Why is the military continuing to use the dangerous anti-malarial drug Lariam? That's the question former top military psychiatrist Elspeth Ritchie is asking in the wake of the Afghan massacre allegedly carried out by Staff Sgt. Robert Bales.
Ritchie, who now works as the chief clinical officer for the District of Columbia's mental-health department, has no proof that Bales was given Lariam (known generically as mefloquine). But, as she told Seattle Weekly in late March, she suspects that Bales had a psychotic episode, given how out-of-character the massacre seemed to be. And Lariam, she noted, has been associated with psychotic symptoms, including hallucinations, which might have led Bales to believe he was shooting enemy combatants rather than women and children.
Since then, Ritchie's suspicions have grown. As she outlined in a piece Monday for Time's "Battleland" blog, she's learned that the military still distributes Lariam to some extent in Afghanistan, where Bales was posted, despite the Army's repeated recommendations to prescribe the drug with caution. Bales, moreover, was operating in a rural area that was likely to have irrigation canals that would have made malaria a threat. What's more, the staff sergeant from Joint Base Lewis-McChord was working with Special Forces on a "village stabilization" mission, and Special Forces medics are not subject to broader Army policies.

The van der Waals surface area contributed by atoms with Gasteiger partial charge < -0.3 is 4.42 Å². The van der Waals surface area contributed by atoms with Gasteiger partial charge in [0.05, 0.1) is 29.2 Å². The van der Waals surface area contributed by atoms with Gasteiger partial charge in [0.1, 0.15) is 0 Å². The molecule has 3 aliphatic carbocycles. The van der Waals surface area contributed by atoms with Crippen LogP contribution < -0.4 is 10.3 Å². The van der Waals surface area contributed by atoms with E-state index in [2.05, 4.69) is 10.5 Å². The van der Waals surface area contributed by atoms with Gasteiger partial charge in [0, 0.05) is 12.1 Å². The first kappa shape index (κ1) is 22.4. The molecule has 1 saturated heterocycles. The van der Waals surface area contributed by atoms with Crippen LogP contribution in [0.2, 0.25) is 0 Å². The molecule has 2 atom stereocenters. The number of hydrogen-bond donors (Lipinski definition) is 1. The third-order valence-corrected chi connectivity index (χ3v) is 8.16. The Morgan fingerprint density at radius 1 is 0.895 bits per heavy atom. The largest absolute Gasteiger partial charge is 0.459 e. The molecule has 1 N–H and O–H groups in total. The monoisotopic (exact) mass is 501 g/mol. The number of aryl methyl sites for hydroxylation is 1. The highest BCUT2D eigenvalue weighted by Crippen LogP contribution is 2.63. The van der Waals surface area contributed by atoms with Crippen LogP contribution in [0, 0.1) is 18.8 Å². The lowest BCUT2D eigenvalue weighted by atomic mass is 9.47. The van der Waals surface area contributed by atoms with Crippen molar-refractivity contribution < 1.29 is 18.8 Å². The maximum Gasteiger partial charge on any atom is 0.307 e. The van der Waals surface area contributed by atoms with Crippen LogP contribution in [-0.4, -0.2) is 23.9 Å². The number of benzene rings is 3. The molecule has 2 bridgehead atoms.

Ritchie says that Bales would have been especially vulnerable to the side effects of Lariam because he had a traumatic brain injury. The Army has issued several memos advising that soldiers be screened for TBI before being given the drug.
"The DOD [Department of Defense] has not yet said yes or no" as to whether Bales was in fact given Lariam, Ritchie notes. "But I would think if the answer was no, they would have told us by now." Army Medical Department spokesperson Maria Tolleson says that the information is confidential due to medical-privacy laws.
Regardless, Ritchie is making the wider point that the military should no longer be using the drug, given all the negative medical information unearthed about it over the past decade. In addition to hallucinations, Lariam is thought to cause bad dreams, confusion, suicidal urges, and a dysfunction of the brain mechanism that regulates rage.
There are, Ritchie adds, alternative anti-malarial drugs. They're somewhat more inconvenient, given that they are taken daily—instead of weekly like Lariam—and can be more expensive. But in the face of another potential massacre, she suggests, they're worth it.